|Firth of Forth|
Aerial view of the Forth bridges
|Location||Scotland, United Kingdom|
|Basin countries||Scotland, United Kingdom|
|Designated||30 October 2001|
The Firth of Forth (Scottish Gaelic: Linne Foirthe) is the estuary (firth) of several Scottish rivers including the River Forth. It meets the North Sea with Fife on the north coast and Lothian on the south. It was known as Bodotria in Roman times. In the Norse sagas it was known as the Myrkvifiörd. An early Welsh name is Merin Iodeo, or the "Sea of Iudeu".
Geologically, the Firth of Forth is a fjord, formed by the Forth Glacier in the last glacial period. The drainage basin for the Firth of Forth covers a wide geographic area including places as far from the shore as Ben Lomond, Cumbernauld, Harthill, Penicuik and the edges of Gleneagles Golf Course.
Many towns line the shores, as well as the petrochemical complexes at Grangemouth, commercial docks at Leith, former oil rig construction yards at Methil, the ship-breaking facility at Inverkeithing and the naval dockyard at Rosyth, along with numerous other industrial areas, including the Forth Bridgehead area, encompassing Rosyth, Inverkeithing and the southern edge of Dunfermline, Burntisland, Kirkcaldy, Bo'ness and Leven.
The firth is bridged in two places. The Kincardine Bridge and the Clackmannanshire Bridge cross it at Kincardine, while further east the Forth Bridge, the Forth Road Bridge and the Queensferry Crossing cross from North Queensferry to South Queensferry. The Romans reportedly made a bridge of around 900 boats, probably at South Queensferry.
From 1964 to 1982, a tunnel existed under the Firth of Forth, dug by coal miners to link the Kinneil colliery on the south side of the Forth with the Valleyfield colliery on the north side. This is shown in the 1968 educational film "Forth - Powerhouse for Industry". The shafts leading into the tunnel were filled and capped with concrete when the tunnel was closed, and it is believed to have filled with water or collapsed in places.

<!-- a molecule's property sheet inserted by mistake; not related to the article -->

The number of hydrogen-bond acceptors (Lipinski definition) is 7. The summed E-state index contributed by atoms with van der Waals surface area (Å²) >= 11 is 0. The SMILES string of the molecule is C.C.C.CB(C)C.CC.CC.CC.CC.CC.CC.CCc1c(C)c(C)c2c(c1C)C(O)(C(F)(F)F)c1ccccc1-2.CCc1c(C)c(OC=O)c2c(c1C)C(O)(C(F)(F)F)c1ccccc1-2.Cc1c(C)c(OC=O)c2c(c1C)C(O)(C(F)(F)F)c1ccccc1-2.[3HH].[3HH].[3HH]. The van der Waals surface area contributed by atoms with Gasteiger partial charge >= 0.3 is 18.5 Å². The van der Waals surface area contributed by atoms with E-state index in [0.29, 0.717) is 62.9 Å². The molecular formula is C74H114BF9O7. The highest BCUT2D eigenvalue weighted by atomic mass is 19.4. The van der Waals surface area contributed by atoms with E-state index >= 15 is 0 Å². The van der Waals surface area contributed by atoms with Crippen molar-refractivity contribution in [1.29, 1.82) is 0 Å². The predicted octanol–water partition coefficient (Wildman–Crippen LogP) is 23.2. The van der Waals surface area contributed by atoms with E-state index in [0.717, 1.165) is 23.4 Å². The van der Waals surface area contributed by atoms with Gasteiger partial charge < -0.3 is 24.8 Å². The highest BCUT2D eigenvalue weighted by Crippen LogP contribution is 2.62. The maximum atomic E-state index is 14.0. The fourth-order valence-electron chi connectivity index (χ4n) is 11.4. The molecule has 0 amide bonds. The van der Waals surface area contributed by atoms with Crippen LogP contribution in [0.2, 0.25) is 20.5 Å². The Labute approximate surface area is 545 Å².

In July, 2007, a hovercraft passenger service completed a two-week trial between Portobello, Edinburgh and Kirkcaldy, Fife. The trial of the service (marketed as "Forthfast") was hailed as a major operational success, with an average passenger load of 85 percent. It was estimated the service would decrease congestion for commuters on the Forth road and rail bridges by carrying about 870,000 passengers each year. Despite its initial success, the project was cancelled in December, 2011.
The inner firth, located between the Kincardine and Forth bridges, has lost about half of its former intertidal area as a result of land reclamation, partly for agriculture, but mainly for industry and the large ash lagoons built to deposit spoil from the coal-fired Longannet Power Station near Kincardine. Historic villages line the Fife shoreline; Limekilns, Charlestown and Culross, established in the 6th century, where Saint Kentigern was born.
The firth is important for nature conservation and is a Site of Special Scientific Interest. The Firth of Forth Islands SPA (Special Protection Area) is home to more than 90,000 breeding seabirds every year. There is a bird observatory on the Isle of May. A series of sand and gravel banks in the approaches to the firth have since 2014 been designated as a Nature Conservation Marine Protected Area under the name Firth of Forth Banks Complex.
The youngest person to swim across the Firth of Forth was 13-year-old Joseph Feeney, who accomplished the feat in 1933.
In 2008, a controversial bid to allow oil transfer between ships in the firth was refused by Forth Ports. SPT Marine Services had asked permission to transfer 7.8 million tonnes of crude oil per year between tankers, but the proposals were met with determined opposition from conservation groups.